Riding the Waive: Court Clarifies Risks and Consequences of Signing a Waiver

Raman Johal
Case Studies

Jamieson v. Whistler Mountain Resort, 2017 BCSC 1001, is a reminder to those that operate and participant in dangerous activities that signing waivers has legal implications.

Dr. Jamieson was left in a wheelchair following a mountain biking accident at a park owned and operated by Whistler Mountain Resort (“Whistler”). He sued Whistler for damages for personal injury and Whistler relied on an agreement signed by Dr. Jamieson as proof that he had waived his legal rights to sue them for any injuries he suffered (the “Waiver”).

Dr. Jamieson argued that, even though he had signed the Waiver, it was invalid because Whistler:

  1. failed to adequately warn him of the severity of the risks involved in mountain biking, specifically that a spinal injury could occur while biking at a park; and
  2. violated consumer protection legislation by engaging in deceptive and/or unconscionable acts.

The main issues for the Court to decide was whether the Waiver was valid and enforceable and whether it adequately warned riders of the risks in using the park.

In deciding the validity of the Waiver, the Court relied on Karroll v Silver Star Mountain Resorts for the principle that, when dealing specifically with exclusion of liability releases, the party seeking to have the other party waive their liability [like Whistler was] must take reasonable steps to bring the exclusion of liability to the attention of the other party [like Dr. Jamieson]. However, there is no general requirement that a party tendering a document for signature take reasonable steps to apprise the party signing of onerous terms or to ensure that s/he reads and understands them unless a reasonable person should have known that the party signing was not consenting to the terms in question. The Court also relied on the principle that where a party has signed a written agreement, it is immaterial that he has not read it and does not know its contents.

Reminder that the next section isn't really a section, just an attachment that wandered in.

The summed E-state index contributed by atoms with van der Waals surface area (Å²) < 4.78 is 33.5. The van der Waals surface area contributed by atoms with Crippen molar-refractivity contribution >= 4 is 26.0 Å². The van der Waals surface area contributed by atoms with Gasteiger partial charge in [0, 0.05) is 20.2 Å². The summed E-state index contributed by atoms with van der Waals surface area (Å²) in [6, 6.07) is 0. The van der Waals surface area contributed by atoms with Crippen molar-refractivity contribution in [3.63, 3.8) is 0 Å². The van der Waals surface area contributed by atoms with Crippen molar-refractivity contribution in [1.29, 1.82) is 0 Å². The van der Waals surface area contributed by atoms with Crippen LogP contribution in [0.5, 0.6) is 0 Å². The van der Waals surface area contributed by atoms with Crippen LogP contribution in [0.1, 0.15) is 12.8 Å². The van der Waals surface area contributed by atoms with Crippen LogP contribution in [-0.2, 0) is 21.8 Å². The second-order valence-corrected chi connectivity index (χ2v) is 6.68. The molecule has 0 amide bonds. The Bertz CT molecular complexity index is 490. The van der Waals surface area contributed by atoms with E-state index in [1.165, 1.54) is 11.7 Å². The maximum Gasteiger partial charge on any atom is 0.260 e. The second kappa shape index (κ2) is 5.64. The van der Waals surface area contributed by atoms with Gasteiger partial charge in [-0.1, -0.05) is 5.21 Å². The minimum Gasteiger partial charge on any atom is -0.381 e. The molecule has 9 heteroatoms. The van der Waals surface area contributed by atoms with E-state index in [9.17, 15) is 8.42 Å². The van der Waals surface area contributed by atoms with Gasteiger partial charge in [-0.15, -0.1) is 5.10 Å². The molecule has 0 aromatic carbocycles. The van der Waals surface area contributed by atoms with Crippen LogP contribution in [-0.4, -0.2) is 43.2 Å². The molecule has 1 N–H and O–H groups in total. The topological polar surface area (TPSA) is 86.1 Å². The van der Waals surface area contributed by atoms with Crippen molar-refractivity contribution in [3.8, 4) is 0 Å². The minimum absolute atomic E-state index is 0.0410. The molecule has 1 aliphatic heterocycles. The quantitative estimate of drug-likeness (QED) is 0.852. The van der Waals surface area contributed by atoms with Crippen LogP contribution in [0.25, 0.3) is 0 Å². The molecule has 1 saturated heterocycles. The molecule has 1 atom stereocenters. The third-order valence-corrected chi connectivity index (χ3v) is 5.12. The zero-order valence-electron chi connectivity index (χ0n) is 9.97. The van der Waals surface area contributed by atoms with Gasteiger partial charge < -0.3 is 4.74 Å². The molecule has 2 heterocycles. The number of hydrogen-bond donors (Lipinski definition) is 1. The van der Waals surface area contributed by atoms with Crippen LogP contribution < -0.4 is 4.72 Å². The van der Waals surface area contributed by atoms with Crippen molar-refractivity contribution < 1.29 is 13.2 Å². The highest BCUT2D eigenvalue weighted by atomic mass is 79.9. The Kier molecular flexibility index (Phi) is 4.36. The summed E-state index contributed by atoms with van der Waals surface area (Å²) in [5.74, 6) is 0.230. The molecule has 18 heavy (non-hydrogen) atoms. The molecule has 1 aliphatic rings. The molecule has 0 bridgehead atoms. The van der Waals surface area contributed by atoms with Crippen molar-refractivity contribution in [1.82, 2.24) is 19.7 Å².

The Court dismissed Dr. Jamieson’s argument that Whistler’s duty to warn was required to be tailored to the gravity of the potential hazard and that the Waiver was invalid because it failed to alert patrons of spinal injuries. This principle applied in product liability cases and not in cases dealing with Waivers where the identification of specific risks is not generally required. The Court decided that it was not necessary for Whistler to mention specific risks of spinal injuries and it was enough if the Waiver was “broad in scope and effect” and include potentially every conceivable form of negligence by Whistler.

The content and presentation of the text on the Waiver was important, but so were the personal circumstances of Dr. Jamieson in the context of the accident. The Court noted that Dr. Jamieson was highly educated with two years of medical school at the time of the accident and that he had been involved in numerous athletic activities which required him to sign exclusion of liability releases prior to the accident. Also, the Waiver was written in bold and large text and pointed out that it affected the signatory’s legal rights. The Whistler staff also took reasonable steps taken to bring the Waiver to Dr. Jamieson’s attention. These things together strengthened the Court’s finding that Dr. Jamieson must have known the impact on his legal rights when he signed the Waiver.

Finally, the Court found that the risk of spinal injury was not high enough to warrant an exception to the general requirement that a party is not required to identify specific risks in the face of comprehensive exclusion of liability. The Waiver was comprehensive and excluded liability for any loss or injury no matter how it was caused. In the Court’s view the Waiver’s appearance, wording and presentation alerted riders to the risks Dr. Jamieson said should specifically have been pointed out.

This case should dispel the myth that you are not bound by a Waiver simply because you do not read it. This case should also be a warning to insurers to review their insured’s waivers of liability to make sure they are appropriately drafted and that the insured follows an clear risk management strategy when they are signed.